Anyway, when my BFF got her very own horse, I was both thrilled and devastated. She no longer had much time for me and our imaginary steeds, and I began the press to convince my father that a horse would be a good thing for me to have.

He relented the year I turned 12 and, from then on, my life revolved around horses—sometimes more, sometimes less.

But one thing remained constant. To this day, even though I no longer have horses of my own, I still get that quickening in the pit of my stomach any time I’m near one.

Write what you know and love. The writing experts have it nailed.

When I set off on this journey of writing fiction, I naturally settled into the comfort zone of my addiction.

My first book was a romantic mystery, built around the Arabian horses I raised in the 80s. Though they were long gone, I held them near to me as we worked our way through the story and revisited characters from those years in the “horse business.” The process was sometimes painful and poignant, but it was also energizing. I’d found my niche.

As Winning Ways finished, I was already well into my next novel. Being fairly adventurous, I’d decided to see if I could write a straight romance—follow the formula, but write one with a horsey setting.

I was a little skeptical about the endeavor. After all, when does a busy horse owner have time to date, let alone nurture a strong, loving relationship? And into what niche would an equestrian romance fit?

When Hearts Over Fences hit the streets, I quickly learned that I had no clue as to “what works.” The book exploded in popularity and, today—10 years later—it is still a top-selling title in both print and ebook.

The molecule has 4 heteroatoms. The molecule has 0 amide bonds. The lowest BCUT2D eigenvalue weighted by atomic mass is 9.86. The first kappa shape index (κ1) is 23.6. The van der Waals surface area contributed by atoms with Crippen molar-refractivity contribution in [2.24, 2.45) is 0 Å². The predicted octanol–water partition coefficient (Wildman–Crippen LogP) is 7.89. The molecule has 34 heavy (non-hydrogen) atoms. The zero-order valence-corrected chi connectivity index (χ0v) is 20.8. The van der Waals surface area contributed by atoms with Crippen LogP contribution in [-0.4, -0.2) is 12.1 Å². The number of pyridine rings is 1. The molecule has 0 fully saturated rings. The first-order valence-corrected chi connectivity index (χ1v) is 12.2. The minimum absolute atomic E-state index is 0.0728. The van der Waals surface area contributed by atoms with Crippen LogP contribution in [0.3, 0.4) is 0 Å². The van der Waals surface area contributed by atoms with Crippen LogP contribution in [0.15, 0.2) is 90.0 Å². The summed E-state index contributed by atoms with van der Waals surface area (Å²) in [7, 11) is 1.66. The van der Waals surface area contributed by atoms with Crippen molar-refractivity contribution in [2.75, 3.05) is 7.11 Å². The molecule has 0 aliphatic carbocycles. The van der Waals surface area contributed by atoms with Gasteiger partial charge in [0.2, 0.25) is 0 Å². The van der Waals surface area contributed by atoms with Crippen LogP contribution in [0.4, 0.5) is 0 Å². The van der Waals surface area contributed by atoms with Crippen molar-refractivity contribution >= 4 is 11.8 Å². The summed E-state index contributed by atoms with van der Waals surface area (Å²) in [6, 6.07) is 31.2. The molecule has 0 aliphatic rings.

So you’d think I’d jump on this gravy train, right? Nooooo. I was already off on another tangent. I wanted to write a thriller about the possibility of terrorism in one’s own backyard, er. . . barn. After Gambling With the Enemy was published in 2006, I headed back toward romantic suspense.

Deadly Heritage embraced that age-old theme of love lost and found. But my characters were constantly challenged by danger and family treachery.

As the nation’s economy nose-dived in 2009, so did business. Horse farms and breeders were deeply affected as the cost of keeping animals skyrocketed. If you can’t feed ’em, what do you do with them?

Horse rescue operations were overwhelmed and the horror stories began to hit the news.

Addressing two similar subjects, I began work on Rescue Me, the story of a horsewoman trapped in a brutally abusive marriage. The research alone on this book made me ever thankful that I didn’t have answers from first-hand experience.

Always a fan of Dick Francis, I began thinking seriously about a mystery series. What I needed was a couple of independent, horse-loving individuals who would save the horse world, case by case. Never did I imagine what hard work this would be! But the team of Kovak & Quaid was born in 2012, and they've been chasing bad guys ever since!

My lifelong love affair with horses has served me well...given me joy and inspiration, and a ton of memories. Now if I can just get them all down on paper....